In this academic year, 2020-21, the FWDF has been doubled to £20m and made available to non-UK Apprenticeship Levy paying SMEs for the first time to provide skills training to staff vulnerable to redundancy in affected sectors. New FWDF guidance has been completed on the criteria for delivering FWDF for SFC and SDS and was developed and informed with input from Close the Gap to enhance the guidance with regards to gender equality and to ensure that colleges and employers are more aware of ensuring that employees with protected characteristics, including women are given due consideration when planning training.

We continue to work with SFC to emphasise the need for enhanced equality data and closer monitoring on equality outcomes. SFC intend to have additional resource to enable this in the coming months.

National Transition Training Fund

An initial £25m National Transition Training Fund (NTTF) to support individuals, aged 25+, who have lost their jobs or are at risk of doing so, as a result of the pandemic was launched on 8 October 2020. 

Across the three Strands of the NTTF: Strand 1 administered by SDS provides short, sharp training to mitigate the rise in C19 related unemployment, The second supports a range of sector focused initiatives and the third Strand is focussing on expanding further and higher education training projects and is administered by the Scottish Funding Council. 

Equality data will be collected and delivery bodies reminded of the Scottish Government's ambitions in respect of tackling inequality. Where feasible, this will include intersectional data, particularly on sector based projects. Although many of the participants in the sector projects will already be in employment, we will monitor participation to measure impact on occupational segregation, and also to ensure that women are being offered opportunities to progress in sectors where they make up the majority of the workforce, such as Hospitality. All strands will gather equality data regardless of delivery mechanism. Data will be monitored across sectors to consider impact on occupational segregation.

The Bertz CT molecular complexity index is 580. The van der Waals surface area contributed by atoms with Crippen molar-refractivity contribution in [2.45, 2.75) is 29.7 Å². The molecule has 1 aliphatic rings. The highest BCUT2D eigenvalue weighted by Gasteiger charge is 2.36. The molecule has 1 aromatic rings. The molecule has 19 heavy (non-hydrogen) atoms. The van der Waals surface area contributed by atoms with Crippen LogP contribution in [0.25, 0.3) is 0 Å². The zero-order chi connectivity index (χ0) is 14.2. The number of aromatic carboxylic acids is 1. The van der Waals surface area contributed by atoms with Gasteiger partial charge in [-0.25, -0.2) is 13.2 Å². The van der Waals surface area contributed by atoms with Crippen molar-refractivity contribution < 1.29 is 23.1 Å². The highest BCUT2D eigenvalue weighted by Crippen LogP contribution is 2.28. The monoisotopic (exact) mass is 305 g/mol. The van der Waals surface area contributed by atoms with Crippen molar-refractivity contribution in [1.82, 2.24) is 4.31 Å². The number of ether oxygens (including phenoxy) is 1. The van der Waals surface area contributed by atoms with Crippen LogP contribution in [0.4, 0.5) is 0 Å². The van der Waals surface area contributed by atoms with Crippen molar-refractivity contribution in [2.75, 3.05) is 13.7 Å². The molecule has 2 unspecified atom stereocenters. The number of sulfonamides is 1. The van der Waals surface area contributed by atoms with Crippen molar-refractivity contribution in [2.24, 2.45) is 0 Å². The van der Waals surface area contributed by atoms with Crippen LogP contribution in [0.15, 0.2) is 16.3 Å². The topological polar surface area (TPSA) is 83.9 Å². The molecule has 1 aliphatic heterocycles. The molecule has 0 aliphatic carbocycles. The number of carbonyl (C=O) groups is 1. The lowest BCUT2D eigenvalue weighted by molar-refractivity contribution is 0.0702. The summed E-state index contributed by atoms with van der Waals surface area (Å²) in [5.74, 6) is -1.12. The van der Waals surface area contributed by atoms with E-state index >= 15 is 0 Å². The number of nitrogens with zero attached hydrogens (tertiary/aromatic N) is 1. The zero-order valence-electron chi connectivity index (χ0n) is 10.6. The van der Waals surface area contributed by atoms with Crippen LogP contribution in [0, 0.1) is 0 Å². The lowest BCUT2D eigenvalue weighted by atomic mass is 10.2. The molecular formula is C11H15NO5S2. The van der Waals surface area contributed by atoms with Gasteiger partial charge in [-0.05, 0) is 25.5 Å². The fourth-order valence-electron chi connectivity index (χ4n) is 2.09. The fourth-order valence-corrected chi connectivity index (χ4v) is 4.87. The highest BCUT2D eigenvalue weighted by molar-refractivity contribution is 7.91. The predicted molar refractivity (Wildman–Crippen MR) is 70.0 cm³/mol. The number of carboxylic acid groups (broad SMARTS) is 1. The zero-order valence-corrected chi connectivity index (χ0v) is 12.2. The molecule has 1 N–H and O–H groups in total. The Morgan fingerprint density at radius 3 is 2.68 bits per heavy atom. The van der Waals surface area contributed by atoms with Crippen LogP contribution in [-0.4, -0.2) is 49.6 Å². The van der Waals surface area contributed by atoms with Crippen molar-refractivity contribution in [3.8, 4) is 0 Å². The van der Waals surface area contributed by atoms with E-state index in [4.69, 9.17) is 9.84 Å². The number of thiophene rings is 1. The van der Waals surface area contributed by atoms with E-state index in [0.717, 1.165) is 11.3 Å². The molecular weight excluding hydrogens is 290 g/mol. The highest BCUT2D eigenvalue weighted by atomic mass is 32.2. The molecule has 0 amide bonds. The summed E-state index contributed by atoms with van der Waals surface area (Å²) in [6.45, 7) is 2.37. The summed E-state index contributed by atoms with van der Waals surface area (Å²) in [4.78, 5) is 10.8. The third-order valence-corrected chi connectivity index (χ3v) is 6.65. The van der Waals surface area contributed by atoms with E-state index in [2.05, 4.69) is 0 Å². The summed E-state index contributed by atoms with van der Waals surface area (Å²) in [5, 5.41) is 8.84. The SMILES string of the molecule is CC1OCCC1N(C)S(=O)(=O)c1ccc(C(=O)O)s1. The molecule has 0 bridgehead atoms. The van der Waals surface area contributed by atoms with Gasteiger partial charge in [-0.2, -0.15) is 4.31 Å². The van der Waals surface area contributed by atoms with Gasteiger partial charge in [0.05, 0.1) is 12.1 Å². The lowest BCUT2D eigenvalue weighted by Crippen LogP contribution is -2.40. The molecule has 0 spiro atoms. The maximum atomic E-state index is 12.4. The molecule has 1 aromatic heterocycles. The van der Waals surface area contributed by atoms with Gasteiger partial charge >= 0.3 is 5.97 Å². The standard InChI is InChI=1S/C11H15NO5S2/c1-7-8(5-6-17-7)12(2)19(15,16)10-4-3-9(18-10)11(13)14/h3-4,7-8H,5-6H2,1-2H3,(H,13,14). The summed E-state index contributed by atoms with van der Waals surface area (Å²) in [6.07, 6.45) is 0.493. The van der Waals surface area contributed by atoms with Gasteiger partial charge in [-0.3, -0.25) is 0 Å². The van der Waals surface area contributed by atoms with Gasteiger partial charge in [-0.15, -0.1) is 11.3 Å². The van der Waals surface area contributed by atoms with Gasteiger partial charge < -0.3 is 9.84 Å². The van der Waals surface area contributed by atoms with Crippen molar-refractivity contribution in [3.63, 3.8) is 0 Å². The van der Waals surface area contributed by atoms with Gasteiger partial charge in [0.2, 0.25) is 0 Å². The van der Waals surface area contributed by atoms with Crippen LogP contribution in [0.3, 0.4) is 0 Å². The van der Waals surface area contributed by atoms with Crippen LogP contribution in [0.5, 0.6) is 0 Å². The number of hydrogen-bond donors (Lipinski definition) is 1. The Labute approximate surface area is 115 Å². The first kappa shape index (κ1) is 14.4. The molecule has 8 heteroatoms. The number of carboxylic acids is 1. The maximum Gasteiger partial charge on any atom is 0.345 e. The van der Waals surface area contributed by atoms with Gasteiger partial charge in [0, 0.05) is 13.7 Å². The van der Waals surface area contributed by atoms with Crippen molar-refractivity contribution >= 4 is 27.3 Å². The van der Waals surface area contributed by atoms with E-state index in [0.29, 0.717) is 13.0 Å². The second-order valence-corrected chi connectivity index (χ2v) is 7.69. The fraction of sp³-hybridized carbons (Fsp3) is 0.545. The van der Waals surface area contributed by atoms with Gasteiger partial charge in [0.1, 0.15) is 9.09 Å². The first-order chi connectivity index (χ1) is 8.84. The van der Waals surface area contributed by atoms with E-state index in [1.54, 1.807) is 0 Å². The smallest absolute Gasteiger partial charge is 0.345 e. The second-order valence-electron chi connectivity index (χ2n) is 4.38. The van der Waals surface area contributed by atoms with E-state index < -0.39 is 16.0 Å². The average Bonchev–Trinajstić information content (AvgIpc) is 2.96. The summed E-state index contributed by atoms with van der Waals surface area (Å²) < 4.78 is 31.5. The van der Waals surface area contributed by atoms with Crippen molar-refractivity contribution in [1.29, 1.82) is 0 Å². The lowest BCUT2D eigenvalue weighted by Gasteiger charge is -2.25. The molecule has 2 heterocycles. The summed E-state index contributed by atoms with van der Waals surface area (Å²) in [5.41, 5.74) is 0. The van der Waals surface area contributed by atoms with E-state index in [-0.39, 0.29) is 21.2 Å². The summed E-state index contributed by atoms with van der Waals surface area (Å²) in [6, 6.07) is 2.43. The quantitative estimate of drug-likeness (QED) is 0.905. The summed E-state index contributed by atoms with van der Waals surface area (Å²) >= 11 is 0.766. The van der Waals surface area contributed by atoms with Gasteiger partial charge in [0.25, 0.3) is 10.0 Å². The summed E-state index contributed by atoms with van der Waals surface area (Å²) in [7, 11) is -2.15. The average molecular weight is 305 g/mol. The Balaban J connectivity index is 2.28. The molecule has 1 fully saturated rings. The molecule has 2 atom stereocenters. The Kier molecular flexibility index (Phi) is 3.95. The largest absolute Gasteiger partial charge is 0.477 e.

The Scottish Budget statement for 2021-22 set out our ongoing commitment to NTTF and in the coming months we will review the first year of delivery and set out new or revised priorities for the Fund. This work will involve considering how we can support people to move to new jobs from sectors which are experiencing a drop in workforce numbers. Retail will certainly be one of these and we will work with SDS and other partners to ensure the predominantly female workforce is assisted to move to new jobs across the labour market, rather than those jobs traditionally taken by women. 

We committed to ensuring closing the gender pay gap was prominent in the development of the Performance Framework for the Enterprise and Skills Strategic Board. This has been completed and the Performance Framework stacks the same indicators as the National Performance Framework 'the difference between male and female full time hourly earnings, expressed by a percentage of male full-time hourly earning'.[24]